Mechanical refrigeration is the process of lowering the temperature of a substance less than that of its surroundings.
The simplest form of refrigeration observed in daily life is the use of ice. Ice absorbs heat from the surroundings and melts. During this process, the surrounding area becomes cool due to the loss of heat. The capacity of refrigeration is expressed in a tonne.
A tonne of refrigeration is defined as the rate of heat removal from the surroundings equivalent to the heat required for melting 1 tonne of ice in one day.
If the latent heat of fusion of ice is taken as 336 kilojoules per kg. one tonne is equivalent to heat removal at a rate of 14,000 kilojoules per hour.
Applications of refrigeration
Refrigeration is used extensively in air conditioning plants in the areas for comfort and processing areas. It is used in several other areas as given below.
- Removal of heat from chemical reactions.
- Preservation of thermolabile substances. For example, insulin, ACTH, pituitary hormones and vaccines are stored in the refrigerator. It is extremely important to store all blood products such as whole human blood at as low a temperature as possible above freezing point.
- Liquefy processing gas.
- Separation of vapour by distillation.
- Purification of products.
- Preferential freeze-out of one component from a liquid mixture.
Refrigerant is a liquid which readily absorbs heat when evaporated at a low temperature and pressure and gives out heat on condensing at a higher temperature and pressure.
Refrigerants may be primary or secondary.
Primary refrigerants are those liquids that change from liquid to gas after absorbing heat.
A number of refrigerants are available, which permits the selection for a specific application. Examples of primary refrigerants and their chemical constitution are given in Table 1.
The choice of a suitable refrigerant depends upon many factors. although a few are mentioned below…
- The latent heat of vaporisation should be large so that the desired cooling effect is produced.
- At normal temperature and pressure, the refrigerant must be in the vapour phase and on compression and cooling it should be liquefied easily.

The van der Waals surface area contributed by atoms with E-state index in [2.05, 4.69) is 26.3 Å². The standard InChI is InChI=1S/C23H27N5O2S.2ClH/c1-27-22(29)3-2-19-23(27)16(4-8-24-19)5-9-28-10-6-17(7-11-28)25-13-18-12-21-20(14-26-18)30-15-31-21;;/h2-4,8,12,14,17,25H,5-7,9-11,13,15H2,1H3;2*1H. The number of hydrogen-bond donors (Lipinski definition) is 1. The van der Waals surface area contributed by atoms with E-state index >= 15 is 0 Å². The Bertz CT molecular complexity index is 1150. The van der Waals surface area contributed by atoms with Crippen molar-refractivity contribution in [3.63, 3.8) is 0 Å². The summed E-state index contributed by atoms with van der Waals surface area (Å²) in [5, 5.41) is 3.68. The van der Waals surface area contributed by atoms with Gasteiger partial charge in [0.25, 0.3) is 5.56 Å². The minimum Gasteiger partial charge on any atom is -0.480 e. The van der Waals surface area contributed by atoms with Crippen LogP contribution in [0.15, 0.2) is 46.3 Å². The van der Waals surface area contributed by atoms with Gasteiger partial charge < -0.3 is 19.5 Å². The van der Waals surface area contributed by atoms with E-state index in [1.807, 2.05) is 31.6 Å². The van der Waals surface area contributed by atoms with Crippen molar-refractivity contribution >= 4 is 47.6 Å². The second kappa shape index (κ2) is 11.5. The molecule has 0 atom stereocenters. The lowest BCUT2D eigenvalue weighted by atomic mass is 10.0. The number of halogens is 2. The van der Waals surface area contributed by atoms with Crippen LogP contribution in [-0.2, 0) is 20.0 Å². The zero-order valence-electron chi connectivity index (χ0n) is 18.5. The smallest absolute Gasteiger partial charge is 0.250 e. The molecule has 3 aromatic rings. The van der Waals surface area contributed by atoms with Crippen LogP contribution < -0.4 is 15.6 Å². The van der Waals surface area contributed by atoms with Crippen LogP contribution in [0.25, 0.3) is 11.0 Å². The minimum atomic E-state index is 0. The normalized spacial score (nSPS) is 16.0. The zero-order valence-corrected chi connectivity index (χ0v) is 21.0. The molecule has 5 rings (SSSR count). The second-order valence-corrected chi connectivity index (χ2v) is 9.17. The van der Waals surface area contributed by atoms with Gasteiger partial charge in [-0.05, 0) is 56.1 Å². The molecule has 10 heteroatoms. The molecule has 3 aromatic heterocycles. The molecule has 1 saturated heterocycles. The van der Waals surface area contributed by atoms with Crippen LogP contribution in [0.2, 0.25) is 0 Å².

- In a condenser section, the pressure required to liquefy the vapour of the refrigerant must be so small as to maintain. refrigerant usually at room temperature.
- In the evaporator section, the vapour pressure of refrigerant liquid must be maintained at about -15°C greater than the atmospheric pressure.
- The specific volume of the refrigerant vapour should not be large.
In addition, several safety, and economic factors are considered.
Secondary refrigerants are those liquids, which act only as heat carriers.
Examples are brine, air and water. These are also known as antifreeze.
Brine Systems: Brine is a concentrated solution of salt. Brine can bring the temperature below 0 °C and will give a greater temperature gradient and faster cooling. Brine systems can transport heat and this produces These systems do not change state in this process. These are just particles which are carried with them. Sodium chloride solution is usually used. Calcium chloride solution can also be used.
Advantages: Brine acts as a cold reservoir and is used to average-out load fluctuations. It is easy to design pumps that can withstand brine pressure. It does not require complicated compressors.
Disadvantages: Brine systems have a relatively high freezing point and are corrosive. It requires additional equipment such as brine tanks, pumps, pipework etc. Corrosiveness of the brine to the metal container is an important consideration.
Glycerin, diethylene glycol, ethanol and aqueous solutions can be used instead of a brine system. These are not satisfactory for producing – 40°F, due to high viscosity and deposition of crystals. These are limited to small installations in which the required temperature is not too low.
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